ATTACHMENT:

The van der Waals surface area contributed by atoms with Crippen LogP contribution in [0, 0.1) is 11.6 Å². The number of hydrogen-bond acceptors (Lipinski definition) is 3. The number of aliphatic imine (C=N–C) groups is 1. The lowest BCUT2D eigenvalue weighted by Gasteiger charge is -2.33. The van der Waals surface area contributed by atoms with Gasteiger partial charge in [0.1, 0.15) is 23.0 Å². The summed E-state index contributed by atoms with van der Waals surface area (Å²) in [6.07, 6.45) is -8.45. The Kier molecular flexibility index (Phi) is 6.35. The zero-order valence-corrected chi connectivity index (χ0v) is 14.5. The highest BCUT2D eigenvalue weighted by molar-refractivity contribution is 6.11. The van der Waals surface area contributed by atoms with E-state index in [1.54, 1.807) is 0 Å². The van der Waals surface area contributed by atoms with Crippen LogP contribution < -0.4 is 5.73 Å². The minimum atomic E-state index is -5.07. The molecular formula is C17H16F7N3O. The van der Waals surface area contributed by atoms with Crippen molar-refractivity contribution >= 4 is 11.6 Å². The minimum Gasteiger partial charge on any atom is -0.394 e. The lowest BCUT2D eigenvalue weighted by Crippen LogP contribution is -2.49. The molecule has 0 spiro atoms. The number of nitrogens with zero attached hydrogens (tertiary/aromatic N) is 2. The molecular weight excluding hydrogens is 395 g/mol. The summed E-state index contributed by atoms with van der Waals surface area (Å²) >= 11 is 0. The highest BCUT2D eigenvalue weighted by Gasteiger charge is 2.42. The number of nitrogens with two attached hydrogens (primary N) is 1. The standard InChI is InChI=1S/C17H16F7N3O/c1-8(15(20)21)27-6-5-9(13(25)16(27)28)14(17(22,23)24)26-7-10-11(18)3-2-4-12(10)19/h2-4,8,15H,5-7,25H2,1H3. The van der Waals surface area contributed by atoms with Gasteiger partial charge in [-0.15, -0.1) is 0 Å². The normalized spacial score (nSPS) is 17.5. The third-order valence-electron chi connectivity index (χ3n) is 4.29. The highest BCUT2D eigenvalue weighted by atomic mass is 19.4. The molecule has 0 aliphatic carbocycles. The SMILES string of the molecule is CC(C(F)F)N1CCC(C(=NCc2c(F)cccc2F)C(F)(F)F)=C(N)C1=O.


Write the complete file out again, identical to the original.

The van der Waals surface area contributed by atoms with Crippen LogP contribution in [0, 0.1) is 11.6 Å². The number of hydrogen-bond acceptors (Lipinski definition) is 3. The number of aliphatic imine (C=N–C) groups is 1. The lowest BCUT2D eigenvalue weighted by Gasteiger charge is -2.33. The van der Waals surface area contributed by atoms with Gasteiger partial charge in [0.1, 0.15) is 23.0 Å². The summed E-state index contributed by atoms with van der Waals surface area (Å²) in [6.07, 6.45) is -8.45. The Kier molecular flexibility index (Phi) is 6.35. The zero-order valence-corrected chi connectivity index (χ0v) is 14.5. The highest BCUT2D eigenvalue weighted by molar-refractivity contribution is 6.11. The van der Waals surface area contributed by atoms with E-state index in [1.54, 1.807) is 0 Å². The van der Waals surface area contributed by atoms with Crippen LogP contribution < -0.4 is 5.73 Å². The minimum atomic E-state index is -5.07. The molecular formula is C17H16F7N3O. The van der Waals surface area contributed by atoms with Crippen molar-refractivity contribution >= 4 is 11.6 Å². The minimum Gasteiger partial charge on any atom is -0.394 e. The lowest BCUT2D eigenvalue weighted by Crippen LogP contribution is -2.49. The molecule has 0 spiro atoms. The number of nitrogens with zero attached hydrogens (tertiary/aromatic N) is 2. The molecular weight excluding hydrogens is 395 g/mol. The summed E-state index contributed by atoms with van der Waals surface area (Å²) >= 11 is 0. The highest BCUT2D eigenvalue weighted by Gasteiger charge is 2.42. The number of nitrogens with two attached hydrogens (primary N) is 1. The standard InChI is InChI=1S/C17H16F7N3O/c1-8(15(20)21)27-6-5-9(13(25)16(27)28)14(17(22,23)24)26-7-10-11(18)3-2-4-12(10)19/h2-4,8,15H,5-7,25H2,1H3. The van der Waals surface area contributed by atoms with Gasteiger partial charge in [-0.15, -0.1) is 0 Å². The normalized spacial score (nSPS) is 17.5. The third-order valence-electron chi connectivity index (χ3n) is 4.29. The highest BCUT2D eigenvalue weighted by atomic mass is 19.4. The molecule has 0 aliphatic carbocycles. The SMILES string of the molecule is CC(C(F)F)N1CCC(C(=NCc2c(F)cccc2F)C(F)(F)F)=C(N)C1=O.